Have you ever had your curiosity piqued? Have you climbed a peak? Have you taken a peek at something new? Yes, these three words sound alike, but they are totally different.

Pique

Pique is a French word that means “prick” or “stimulate.” Your curiosity can be piqued, but not peaked. So can your interest. Pique can also mean resentment or annoyance.

The new book piqued my interest.

The model had a fit of pique when they didn’t have her favorite snack.

Peak

A peak is the top of something; the peak of a mountain, the peak of a career, the peak of an experience.

The mountain peaks looked rosy in the sunset.

Peek

We’ve all taken a peek at something. It is a quick, furtive look where we hope we won’t get caught, usually.

It was difficult not to peek in the oven at the souffle.

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Are, Our, Hour

Do you know anyone who mixes these words up when they write? They usually know what they want to say, but when it comes to writing it down, many people find it easy to mix up are, our and hour.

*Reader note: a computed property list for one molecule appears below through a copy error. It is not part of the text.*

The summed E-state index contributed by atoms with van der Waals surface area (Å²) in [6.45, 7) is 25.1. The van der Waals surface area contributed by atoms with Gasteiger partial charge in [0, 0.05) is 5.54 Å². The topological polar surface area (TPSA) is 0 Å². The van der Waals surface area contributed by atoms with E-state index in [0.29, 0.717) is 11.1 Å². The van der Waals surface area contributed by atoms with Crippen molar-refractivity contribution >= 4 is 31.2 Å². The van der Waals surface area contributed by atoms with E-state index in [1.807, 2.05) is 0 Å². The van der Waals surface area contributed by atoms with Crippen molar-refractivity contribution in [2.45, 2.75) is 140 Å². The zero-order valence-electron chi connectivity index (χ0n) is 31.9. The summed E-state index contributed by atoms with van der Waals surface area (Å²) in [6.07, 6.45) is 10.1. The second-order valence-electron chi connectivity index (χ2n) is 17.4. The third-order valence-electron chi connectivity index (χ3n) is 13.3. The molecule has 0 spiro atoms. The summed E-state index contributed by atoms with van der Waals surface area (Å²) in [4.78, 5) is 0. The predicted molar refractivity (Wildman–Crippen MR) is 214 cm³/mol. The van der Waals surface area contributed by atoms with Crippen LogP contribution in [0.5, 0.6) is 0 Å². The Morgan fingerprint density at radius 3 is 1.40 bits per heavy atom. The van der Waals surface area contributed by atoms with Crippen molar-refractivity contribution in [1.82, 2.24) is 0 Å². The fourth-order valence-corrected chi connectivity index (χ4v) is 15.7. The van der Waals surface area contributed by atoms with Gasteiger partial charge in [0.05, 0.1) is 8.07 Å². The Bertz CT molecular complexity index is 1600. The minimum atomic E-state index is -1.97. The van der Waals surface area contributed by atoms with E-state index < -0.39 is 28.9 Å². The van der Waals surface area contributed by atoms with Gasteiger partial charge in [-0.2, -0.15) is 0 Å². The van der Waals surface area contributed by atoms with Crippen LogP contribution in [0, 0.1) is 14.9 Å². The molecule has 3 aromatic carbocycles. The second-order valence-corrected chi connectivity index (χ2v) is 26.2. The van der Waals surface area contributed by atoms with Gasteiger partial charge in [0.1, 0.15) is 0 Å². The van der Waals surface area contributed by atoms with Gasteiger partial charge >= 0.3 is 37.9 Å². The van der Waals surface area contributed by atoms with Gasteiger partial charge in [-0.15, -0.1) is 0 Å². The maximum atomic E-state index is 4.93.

Are & Our

Lots of people pronounce our like are when they talk, so when they write, they don’t think about it. In order to have our written words taken seriously, however, you need to know the difference.

Our & Hour

For those people who pronounce these two words alike, spelling can also interfere when they write.

Are

Are is a plural verb or helping verb.

The flowers are in full bloom.

Our

Our is a possessive pronoun.

Our house is blue and white.

Hour

Hour refers to a period of sixty minutes.

The hour passed slowly.

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Are We Allowed to Read Aloud?

This is a pair of words that I normally think are pretty self-explanatory… yet I continually see them misused. Allowed or Aloud? What do you think?